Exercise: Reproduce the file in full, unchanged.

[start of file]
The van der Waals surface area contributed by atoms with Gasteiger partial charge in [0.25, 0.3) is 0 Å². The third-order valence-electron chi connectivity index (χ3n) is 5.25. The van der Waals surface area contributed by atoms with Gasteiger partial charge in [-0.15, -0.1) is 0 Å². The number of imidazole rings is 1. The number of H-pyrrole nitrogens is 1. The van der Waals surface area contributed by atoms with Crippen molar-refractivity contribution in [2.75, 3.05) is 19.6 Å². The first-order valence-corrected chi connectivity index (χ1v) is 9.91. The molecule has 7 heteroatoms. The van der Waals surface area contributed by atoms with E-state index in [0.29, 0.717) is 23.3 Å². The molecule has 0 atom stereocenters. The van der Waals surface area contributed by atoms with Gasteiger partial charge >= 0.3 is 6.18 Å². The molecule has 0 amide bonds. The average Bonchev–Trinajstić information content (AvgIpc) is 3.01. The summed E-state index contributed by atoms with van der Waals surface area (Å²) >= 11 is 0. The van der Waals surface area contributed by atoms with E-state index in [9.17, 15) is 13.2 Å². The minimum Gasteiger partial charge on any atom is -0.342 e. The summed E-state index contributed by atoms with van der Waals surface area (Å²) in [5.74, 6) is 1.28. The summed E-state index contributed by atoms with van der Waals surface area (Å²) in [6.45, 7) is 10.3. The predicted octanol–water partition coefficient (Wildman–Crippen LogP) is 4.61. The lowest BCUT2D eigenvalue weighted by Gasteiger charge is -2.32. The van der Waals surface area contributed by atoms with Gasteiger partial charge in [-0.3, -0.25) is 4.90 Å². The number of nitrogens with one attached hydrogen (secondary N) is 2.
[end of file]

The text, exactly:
The van der Waals surface area contributed by atoms with Gasteiger partial charge in [0.25, 0.3) is 0 Å². The third-order valence-electron chi connectivity index (χ3n) is 5.25. The van der Waals surface area contributed by atoms with Gasteiger partial charge in [-0.15, -0.1) is 0 Å². The number of imidazole rings is 1. The number of H-pyrrole nitrogens is 1. The van der Waals surface area contributed by atoms with Crippen molar-refractivity contribution in [2.75, 3.05) is 19.6 Å². The first-order valence-corrected chi connectivity index (χ1v) is 9.91. The molecule has 7 heteroatoms. The van der Waals surface area contributed by atoms with E-state index in [0.29, 0.717) is 23.3 Å². The molecule has 0 atom stereocenters. The van der Waals surface area contributed by atoms with Gasteiger partial charge >= 0.3 is 6.18 Å². The molecule has 0 amide bonds. The average Bonchev–Trinajstić information content (AvgIpc) is 3.01. The summed E-state index contributed by atoms with van der Waals surface area (Å²) >= 11 is 0. The van der Waals surface area contributed by atoms with E-state index in [9.17, 15) is 13.2 Å². The minimum Gasteiger partial charge on any atom is -0.342 e. The summed E-state index contributed by atoms with van der Waals surface area (Å²) in [5.74, 6) is 1.28. The summed E-state index contributed by atoms with van der Waals surface area (Å²) in [6.45, 7) is 10.3. The predicted octanol–water partition coefficient (Wildman–Crippen LogP) is 4.61. The lowest BCUT2D eigenvalue weighted by Gasteiger charge is -2.32. The van der Waals surface area contributed by atoms with Gasteiger partial charge in [-0.3, -0.25) is 4.90 Å². The number of nitrogens with one attached hydrogen (secondary N) is 2.